The Weekly Tithe: Space and Freedom Behind Bars

This week in The Weekly Tithe, we celebrate the practice of mindfulness in the least likely of places: prison.

Photo credit: the great Robert Sturman
Prison Yoga Project
I first learned about PYP in December 2011 while seeking to expand public perception about what yoga is, who it belongs to and what it looks like. I had seen the incredible documentary, The Dhamma Brothers, a couple of years earlier and was aware of the application of alternative healing methods within the prison system but had yet to learn how widespread or effective yoga had become in this context. The project was started by James Fox, who began bringing yoga to at-risk populations when he received his certification in 2000. Some struggle to understand why prisoners should be taught yoga, something that's come to be considered a luxury. I will share PYP's statement on this, which was offered on their Facebook page today:

"Some people can’t understand why we teach yoga in prison. “Why cut a prisoner any slack at all? They’re getting what they deserve. Do the crime, do the time.” Or, “I’m against spending any taxpayer money on coddling criminals.”

The fact is, most released prisoners come right out into the community where they originally committed their crimes. Thanks to scant rehabilitative help in prison, more than 60% re-offend. Our work offers an inexpensive way to improve prisoner health with the possibility of reducing the rate of re-offense.

Most prisoners suffer from Complex Trauma -- chronic interpersonal trauma often experienced as children, such as abandonment, hunger, homelessness, domestic violence, neighborhood violence, sexual abuse, bullying, discrimination, drug and alcohol abuse, and witnessing crime; including murder. Sometimes horrors so unimaginable they don’t have a name. We call this “original pain.” These experiences, imprinted by the terrifying emotions that accompany them, are held deeply in the mind, and perhaps more importantly, in the body, with the dissociative effects of impulsive/reactive behavior, and tendencies toward drug and alcohol addiction, as well as violence. Carrying unresolved trauma into their lives impacts everything they do, often landing them in jail, where they experience even more trauma.

Traditionally, cognitive behavioral therapists have helped people process unresolved trauma, but more recently psychiatrists, psychologists, clinical social workers -- many working with US military veterans -- acknowledge that embodiment practices such as yoga, enriched with mindfulness practices, can have more impact in alleviating the symptoms that lead to both reactive behaviors and stress related disease.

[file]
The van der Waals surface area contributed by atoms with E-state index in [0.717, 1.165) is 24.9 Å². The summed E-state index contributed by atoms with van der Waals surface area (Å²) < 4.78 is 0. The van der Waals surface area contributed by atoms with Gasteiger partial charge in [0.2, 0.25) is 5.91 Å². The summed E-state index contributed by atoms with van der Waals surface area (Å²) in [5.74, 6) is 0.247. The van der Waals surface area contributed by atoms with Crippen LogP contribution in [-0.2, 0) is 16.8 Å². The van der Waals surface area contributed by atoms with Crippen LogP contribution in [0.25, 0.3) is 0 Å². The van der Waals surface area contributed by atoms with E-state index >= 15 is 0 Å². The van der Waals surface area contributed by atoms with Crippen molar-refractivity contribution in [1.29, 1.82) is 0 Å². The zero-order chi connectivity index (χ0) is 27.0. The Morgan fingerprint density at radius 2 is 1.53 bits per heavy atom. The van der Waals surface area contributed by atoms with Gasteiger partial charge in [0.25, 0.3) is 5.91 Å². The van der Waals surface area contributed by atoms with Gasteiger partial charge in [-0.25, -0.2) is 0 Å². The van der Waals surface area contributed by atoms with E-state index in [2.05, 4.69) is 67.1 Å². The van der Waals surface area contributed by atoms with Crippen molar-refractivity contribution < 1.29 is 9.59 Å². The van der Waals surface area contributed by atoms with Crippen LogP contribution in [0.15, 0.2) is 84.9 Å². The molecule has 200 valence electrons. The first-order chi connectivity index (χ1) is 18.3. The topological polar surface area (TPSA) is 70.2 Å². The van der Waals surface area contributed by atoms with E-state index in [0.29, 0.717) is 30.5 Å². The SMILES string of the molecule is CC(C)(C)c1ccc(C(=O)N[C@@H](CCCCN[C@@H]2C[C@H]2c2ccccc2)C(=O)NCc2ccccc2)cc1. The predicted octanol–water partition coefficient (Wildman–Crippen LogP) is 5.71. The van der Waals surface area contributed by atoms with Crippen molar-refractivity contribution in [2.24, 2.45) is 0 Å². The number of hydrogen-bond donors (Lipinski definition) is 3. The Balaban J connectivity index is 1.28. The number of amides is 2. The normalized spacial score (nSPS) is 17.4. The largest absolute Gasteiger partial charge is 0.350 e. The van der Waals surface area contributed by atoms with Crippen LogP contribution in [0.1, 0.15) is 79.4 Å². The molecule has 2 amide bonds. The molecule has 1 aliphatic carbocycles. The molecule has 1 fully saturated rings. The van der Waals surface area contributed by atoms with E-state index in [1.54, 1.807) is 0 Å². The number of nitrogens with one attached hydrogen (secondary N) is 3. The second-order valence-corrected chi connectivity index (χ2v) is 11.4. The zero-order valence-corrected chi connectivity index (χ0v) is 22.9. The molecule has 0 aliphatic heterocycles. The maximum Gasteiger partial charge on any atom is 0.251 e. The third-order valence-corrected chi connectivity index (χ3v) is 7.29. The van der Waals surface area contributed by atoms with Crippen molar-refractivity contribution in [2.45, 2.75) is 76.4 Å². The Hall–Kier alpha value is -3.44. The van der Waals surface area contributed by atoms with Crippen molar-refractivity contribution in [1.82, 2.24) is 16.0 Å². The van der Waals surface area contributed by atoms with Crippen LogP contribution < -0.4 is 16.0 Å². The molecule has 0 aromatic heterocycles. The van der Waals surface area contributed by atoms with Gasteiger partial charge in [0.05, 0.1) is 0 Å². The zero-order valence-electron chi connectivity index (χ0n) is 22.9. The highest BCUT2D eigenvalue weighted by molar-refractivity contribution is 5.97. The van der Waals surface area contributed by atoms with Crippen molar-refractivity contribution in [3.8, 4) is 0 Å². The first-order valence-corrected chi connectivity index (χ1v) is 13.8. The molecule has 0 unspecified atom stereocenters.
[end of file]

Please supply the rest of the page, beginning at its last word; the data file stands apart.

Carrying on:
The Prison Yoga Project was founded in the belief that yoga, taught specifically as a mindfulness practice, is very effective in releasing deeply held, unresolved trauma, allowing us to address the resultant behavioral issues. We've learned from 12 years of experience in San Quentin and many other correctional institutions that a yoga and mindfulness practice can help offenders change trauma-driven unconscious behavioral patterns…usually the behavior that put them in prison.

We ask, “upon release, what kind of former prisoner do you want to bump into at the grocery store, on the playground, or when you’re fixing a flat tire on the side of the road? Do you want the guy stuck in his cell for 15 years? Or the one who has received some rehabilitative care?” We live with the results of their imprisonment, don’t we? Prisons are a dumping ground for people with addictions, trauma and mental illness. So we focus on impulse control, mood disorders, violence control, depression, despair, addiction and PTSD.

There’s a major breakdown in the criminal justice system in this country. The system is retributive -- mostly punishment -- do the crime, do the time. At PYP we believe in restorative justice. We believe in victim-offender education and we provide prisoners with tools for self rehabilitation. We've helped thousands of prisoners by instilling self-control and fostering accountability, addressing the damage they've caused to their victims and themselves."

If you believe in the healing effects of yoga and want to help bring them to men and women as a way to better all of society, please consider donating to Prison Yoga Project. If you're a yoga teacher or committed practitioner, you can train with PYP to bring yoga to at-risk, highly traumatized populations. I believe that yoga belongs to everyone, that it is good for every body and that at its best, it can make miracles. As always...

Give good, do good, feel good!


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